What is a concussion?
A concussion can be simply defined as a disruption in neurological functioning following a significant impact to the head or elsewhere on the body. This causes a biochemical imbalance within brain cells as well as decreased blood flow and temporary energy deficits within the brain.
Following a suspected concussion, a player should be immediately removed from play, assessed and placed on complete rest in order to recover from the energy deficit. Studies have shown that any activity, both mental and physical, in the immediate days following concussion can delay the process of recovery and should be avoided until the athlete is completely symptom free.
Return-to-learn is a relatively new concept that deals with the reintegration of student athletes back into mental activity and learning following a concussion. Concussions can have a significant short-term impact on a students memory and concentration abilities, leading to a drop in school performance and grades. Our trained clinicians offer a stepwise reintegration back into the school environment through modifications and communication with teaching and school administrative staff. Our program offers rehabilitation programs for students that are having difficulty with certain aspects of brain function.
Following a concussion, return-to-play is a stepwise process, which gradually introduces the athlete back into their specific sporting environment. This process gradually reintroduces varying degrees of physical and sport specific activity, while assessing recovery of abnormal brain blood flow and/or vestibular function. For high-risk and contact sport athletes this stepwise approach is capped off with a final physical test, designed by the Chicago Blackhawks medical staff. In addition to re-testing all pre-injury cognitive and physical measures (if a comprehensive baseline is available), this test assesses an individual’s level of recovery and ability to return to full game play.
What is baseline testing?
The biggest concern surrounding concussions comes from the energy deficit that occurs in the brain following injury. When the brain is in this low energy state, it has been well established that the brain is extremely vulnerable to additional trauma, where even smaller impacts can lead to another concussion; and these second concussions can cause severe brain injuries with potentially permanent or fatal outcomes.
The problem is that symptoms (meaning how someone feels) do not coincide with brain recovery. The only way to know when the brain has fully recovered and out of this “vulnerable period” is to compare current brain function to when the individual was healthy; this is what is known as a “baseline test”.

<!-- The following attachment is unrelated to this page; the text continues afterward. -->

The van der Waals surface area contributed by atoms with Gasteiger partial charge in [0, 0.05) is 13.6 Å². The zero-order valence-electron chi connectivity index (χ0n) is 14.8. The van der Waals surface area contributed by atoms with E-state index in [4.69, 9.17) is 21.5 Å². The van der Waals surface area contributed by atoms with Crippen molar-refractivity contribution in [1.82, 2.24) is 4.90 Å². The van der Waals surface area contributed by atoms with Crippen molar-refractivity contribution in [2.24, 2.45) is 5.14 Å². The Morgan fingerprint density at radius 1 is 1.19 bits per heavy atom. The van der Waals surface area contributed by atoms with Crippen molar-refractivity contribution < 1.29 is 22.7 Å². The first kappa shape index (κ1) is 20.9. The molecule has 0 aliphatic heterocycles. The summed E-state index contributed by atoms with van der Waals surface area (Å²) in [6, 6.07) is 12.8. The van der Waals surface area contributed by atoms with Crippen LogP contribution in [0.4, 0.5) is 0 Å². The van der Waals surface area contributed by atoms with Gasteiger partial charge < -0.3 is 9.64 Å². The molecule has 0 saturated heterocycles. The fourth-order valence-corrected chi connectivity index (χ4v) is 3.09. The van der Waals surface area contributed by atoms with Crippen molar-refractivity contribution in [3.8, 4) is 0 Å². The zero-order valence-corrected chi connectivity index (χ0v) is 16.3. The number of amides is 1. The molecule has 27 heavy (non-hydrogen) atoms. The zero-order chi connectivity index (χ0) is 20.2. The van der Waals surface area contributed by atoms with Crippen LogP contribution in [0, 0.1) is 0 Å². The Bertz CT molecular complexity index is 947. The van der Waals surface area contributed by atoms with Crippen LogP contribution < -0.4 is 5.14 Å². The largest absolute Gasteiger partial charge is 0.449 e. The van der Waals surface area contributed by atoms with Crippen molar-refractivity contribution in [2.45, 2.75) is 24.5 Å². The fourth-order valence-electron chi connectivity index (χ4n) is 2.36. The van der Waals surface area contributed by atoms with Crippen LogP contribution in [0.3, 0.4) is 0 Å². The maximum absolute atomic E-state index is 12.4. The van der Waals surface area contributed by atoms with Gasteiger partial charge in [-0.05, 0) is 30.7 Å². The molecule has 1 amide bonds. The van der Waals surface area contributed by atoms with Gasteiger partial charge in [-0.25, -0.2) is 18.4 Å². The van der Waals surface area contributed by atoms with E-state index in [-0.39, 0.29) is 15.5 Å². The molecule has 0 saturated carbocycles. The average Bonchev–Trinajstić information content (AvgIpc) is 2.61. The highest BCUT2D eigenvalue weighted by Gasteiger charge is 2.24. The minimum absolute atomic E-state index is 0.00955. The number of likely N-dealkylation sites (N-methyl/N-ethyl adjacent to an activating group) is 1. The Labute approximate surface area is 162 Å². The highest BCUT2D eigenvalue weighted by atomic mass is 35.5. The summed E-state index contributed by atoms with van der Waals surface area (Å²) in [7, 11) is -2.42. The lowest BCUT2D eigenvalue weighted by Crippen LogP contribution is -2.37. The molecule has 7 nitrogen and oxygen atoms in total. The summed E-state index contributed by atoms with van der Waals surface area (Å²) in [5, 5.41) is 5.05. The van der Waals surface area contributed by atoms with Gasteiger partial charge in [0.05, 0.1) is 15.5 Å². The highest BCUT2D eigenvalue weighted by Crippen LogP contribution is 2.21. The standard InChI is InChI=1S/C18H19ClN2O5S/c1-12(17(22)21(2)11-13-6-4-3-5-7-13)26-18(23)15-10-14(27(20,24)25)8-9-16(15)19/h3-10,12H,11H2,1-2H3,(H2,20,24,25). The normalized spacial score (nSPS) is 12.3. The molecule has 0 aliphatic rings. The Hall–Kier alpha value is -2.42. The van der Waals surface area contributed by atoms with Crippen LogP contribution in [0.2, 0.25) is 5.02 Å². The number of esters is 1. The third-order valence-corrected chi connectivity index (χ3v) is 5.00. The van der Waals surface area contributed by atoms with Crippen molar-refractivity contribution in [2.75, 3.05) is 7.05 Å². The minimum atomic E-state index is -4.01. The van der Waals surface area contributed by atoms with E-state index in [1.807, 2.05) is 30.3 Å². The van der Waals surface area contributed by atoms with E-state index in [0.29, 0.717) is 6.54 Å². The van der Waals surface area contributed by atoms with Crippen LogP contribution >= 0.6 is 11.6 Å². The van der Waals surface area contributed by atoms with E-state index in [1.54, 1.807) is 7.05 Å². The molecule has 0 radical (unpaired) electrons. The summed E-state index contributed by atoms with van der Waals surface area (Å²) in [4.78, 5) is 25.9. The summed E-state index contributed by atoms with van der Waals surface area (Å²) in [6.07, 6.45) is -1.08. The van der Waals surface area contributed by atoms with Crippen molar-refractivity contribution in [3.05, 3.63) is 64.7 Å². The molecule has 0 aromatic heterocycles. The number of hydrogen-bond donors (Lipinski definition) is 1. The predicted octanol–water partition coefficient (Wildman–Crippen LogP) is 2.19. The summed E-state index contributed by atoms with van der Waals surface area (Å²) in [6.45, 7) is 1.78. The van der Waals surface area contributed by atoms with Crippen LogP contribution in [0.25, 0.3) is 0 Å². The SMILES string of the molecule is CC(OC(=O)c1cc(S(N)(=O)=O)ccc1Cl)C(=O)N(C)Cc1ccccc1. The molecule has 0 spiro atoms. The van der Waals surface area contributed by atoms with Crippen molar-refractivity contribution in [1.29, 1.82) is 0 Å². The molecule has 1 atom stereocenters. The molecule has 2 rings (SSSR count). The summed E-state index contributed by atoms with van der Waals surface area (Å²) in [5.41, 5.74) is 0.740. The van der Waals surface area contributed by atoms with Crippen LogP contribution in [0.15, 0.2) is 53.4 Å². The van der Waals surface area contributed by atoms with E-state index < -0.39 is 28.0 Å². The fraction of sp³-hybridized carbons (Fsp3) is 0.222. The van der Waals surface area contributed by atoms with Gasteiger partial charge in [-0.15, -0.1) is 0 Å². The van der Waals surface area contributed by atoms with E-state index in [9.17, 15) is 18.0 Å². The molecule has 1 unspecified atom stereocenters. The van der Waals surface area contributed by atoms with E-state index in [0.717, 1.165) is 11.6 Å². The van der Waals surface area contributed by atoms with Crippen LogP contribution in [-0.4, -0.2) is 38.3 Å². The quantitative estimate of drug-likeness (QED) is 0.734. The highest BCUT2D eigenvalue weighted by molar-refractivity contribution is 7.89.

A baseline test is a battery of tests that measures every area of brain function that could potentially become affected following a concussion (you need more than computer tests!!). The reason that the test is termed a “baseline” is because it is done BEFORE the athlete gets injured. In order to know when an athlete has fully recovered, we first have to know where they were when they were healthy. Without having this information, there is no way to truly know when an athlete has fully recovered and is safe to return to their sport.
Baseline testing is the most important thing to get done prior to beginning your sports season on a yearly basis.
Eighty-five to 90% of all concussion injuries become asymptomatic within 7-10 days, however, for a yet unknown reason, the other 10-15% of injuries go on to have longer lasting symptoms. If you are having symptoms beyond 3 to 4 weeks, this is known as “post-concussion syndrome”. Very little is known about what causes post-concussion syndrome, it is currently believed to be due to continued blood flow abnormalities in the brain, continued energy deficits in the brain, psychosomatic, vestibular/ocular (integration between visual and balance systems) and/or potential dysfunction in the muscles and joints of your neck that occurred as a result of the impact.
Risks for prolonged recovery and post-concussion syndrome:
- History of concussions
- Multiple injuries in close time-proximity
- Pre-existing depression or anxiety
- Family or life stressors
- Younger children and adolescents are known to take longer to recover
- Misinformation regarding concussions
- Improper management – not allowing proper recovery
Complete Concussion Management Inc. has developed a research-based rehabilitation program, designed to help patients recover from their long-standing concussion symptoms. We have also developed a network of various healthcare practitioners and specialists with various areas of expertise so that we can guide you in the proper direction.
To find a clinic near you please click here.
To read more about potential treatment options, click here.